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Policy Strategies to Support Children's

Development, Health, and Wellbeing

Congressional Remarks
Rep. Rosa DeLauro(D-CT-3)
Chair of the House Appropriations Committee and Chair of the Labor, Health and Human Services, and Education Appropriations Subcommittee

On October 4, 2022, The National Prevention Science Coalition (NPSC) and the FRONTIER program at the Frank Porter Graham Child Development Institute (FPG) at UNC-Chapel Hill convened internationally recognized experts on child neurobiology. These experts presented their findings on the essential role of economic support for young families in promoting healthy child development.

Speakers discussed the science of early brain development, studies that examine how measures of brain function are indicators of improved academic social and self-regulation skills later in childhood, and the evidence for the positive effects of modest economic support for young families.


Children are our next generation of leaders and require the resources and tools to provide them with the best chances to thrive and succeed.

Research shows that family support policies have a positive impact on brain development in infancy and childhood. Such policies also reduce child maltreatment, one of the more extreme consequences of poverty, which is enormously costly in terms of government services expenditures, productivity losses, and increased child mortality, not to mention the human suffering.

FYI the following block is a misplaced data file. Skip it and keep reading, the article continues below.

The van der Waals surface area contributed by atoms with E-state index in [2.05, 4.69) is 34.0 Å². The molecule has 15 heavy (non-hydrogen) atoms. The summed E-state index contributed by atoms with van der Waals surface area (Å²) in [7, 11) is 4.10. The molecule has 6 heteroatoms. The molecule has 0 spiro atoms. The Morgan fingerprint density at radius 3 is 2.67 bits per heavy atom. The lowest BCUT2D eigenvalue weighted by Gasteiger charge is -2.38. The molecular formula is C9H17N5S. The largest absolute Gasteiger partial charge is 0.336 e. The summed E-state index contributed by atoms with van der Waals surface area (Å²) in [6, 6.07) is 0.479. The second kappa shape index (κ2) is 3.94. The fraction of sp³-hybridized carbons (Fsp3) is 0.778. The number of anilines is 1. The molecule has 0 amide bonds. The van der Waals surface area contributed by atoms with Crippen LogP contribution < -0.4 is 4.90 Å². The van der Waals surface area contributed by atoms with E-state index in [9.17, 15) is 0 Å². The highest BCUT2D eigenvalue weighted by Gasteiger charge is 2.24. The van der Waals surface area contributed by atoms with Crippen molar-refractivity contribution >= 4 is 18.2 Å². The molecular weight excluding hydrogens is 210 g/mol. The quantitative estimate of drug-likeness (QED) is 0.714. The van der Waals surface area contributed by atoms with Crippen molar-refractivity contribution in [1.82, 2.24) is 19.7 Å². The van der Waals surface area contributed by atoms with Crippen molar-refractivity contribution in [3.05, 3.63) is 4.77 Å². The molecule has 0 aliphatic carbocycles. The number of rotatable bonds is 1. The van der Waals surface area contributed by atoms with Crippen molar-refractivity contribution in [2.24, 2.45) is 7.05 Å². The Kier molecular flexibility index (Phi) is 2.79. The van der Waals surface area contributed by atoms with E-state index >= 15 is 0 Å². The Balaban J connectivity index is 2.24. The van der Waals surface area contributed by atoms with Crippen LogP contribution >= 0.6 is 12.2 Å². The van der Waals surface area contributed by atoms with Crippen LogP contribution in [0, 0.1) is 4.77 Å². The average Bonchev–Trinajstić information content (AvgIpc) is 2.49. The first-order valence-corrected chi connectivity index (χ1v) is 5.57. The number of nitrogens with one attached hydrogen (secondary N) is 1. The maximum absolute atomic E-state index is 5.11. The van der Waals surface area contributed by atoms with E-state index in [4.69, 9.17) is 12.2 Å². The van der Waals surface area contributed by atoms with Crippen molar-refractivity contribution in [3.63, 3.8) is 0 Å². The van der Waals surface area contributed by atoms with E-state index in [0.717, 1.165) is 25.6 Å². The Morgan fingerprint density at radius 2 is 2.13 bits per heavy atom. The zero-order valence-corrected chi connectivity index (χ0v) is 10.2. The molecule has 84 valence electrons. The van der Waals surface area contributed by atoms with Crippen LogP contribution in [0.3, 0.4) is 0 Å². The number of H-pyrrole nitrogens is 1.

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Most rapid brain development occurs in the third trimester and the first 2 years of a child’s life. Early exposure to poverty affects the baby’s brain, adversely affecting parts of the brain that process information and holds connections between brain regions that are involved in regulation of behavior and emotion, learning ability, and stress management. A recent study that provided cash support to new mothers showed that at one year of age, their babies demonstrated higher levels of brain activity associated with improved learning and cognition.

New studies provide solid evidence that financial assistance to families positively affected children and families across the entire country, in both rural and urban settings, by giving parents the autonomy to use funds on what their families need the most, whether it is rent, healthier food choices, better childcare, or an enriched home environment. Increasing access to these resources in very low-income households appears to improve child development by directly impacting brain growth and functioning.

Expert Testimonies Included:

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Dana Suskind, M.D.

Dana Suskind, M.D. a Professor of Surgery, Pediatrics, and Public Policy (affiliated) at the University of Chicago and Co-Director of the TMW Center for Early Learning + Public Health. Suskind has dedicated her research and clinical life to optimizing foundational brain development and preventing early cognitive disparities and their lifelong impact. In 2013, Dana and her team led the first-ever Bridging the Thirty Million Word Gap convening at the request of the White House Office of Science and Technology Policy. She is the author of Thirty Million Words: Building a Child’s Brain and of the New York Times bestselling book, Parent Nation: Unlocking Every Child's Potential, Fulfilling Society's Promise, which empowers parents to use developmental neuroscience to build a society that works for families, not against them.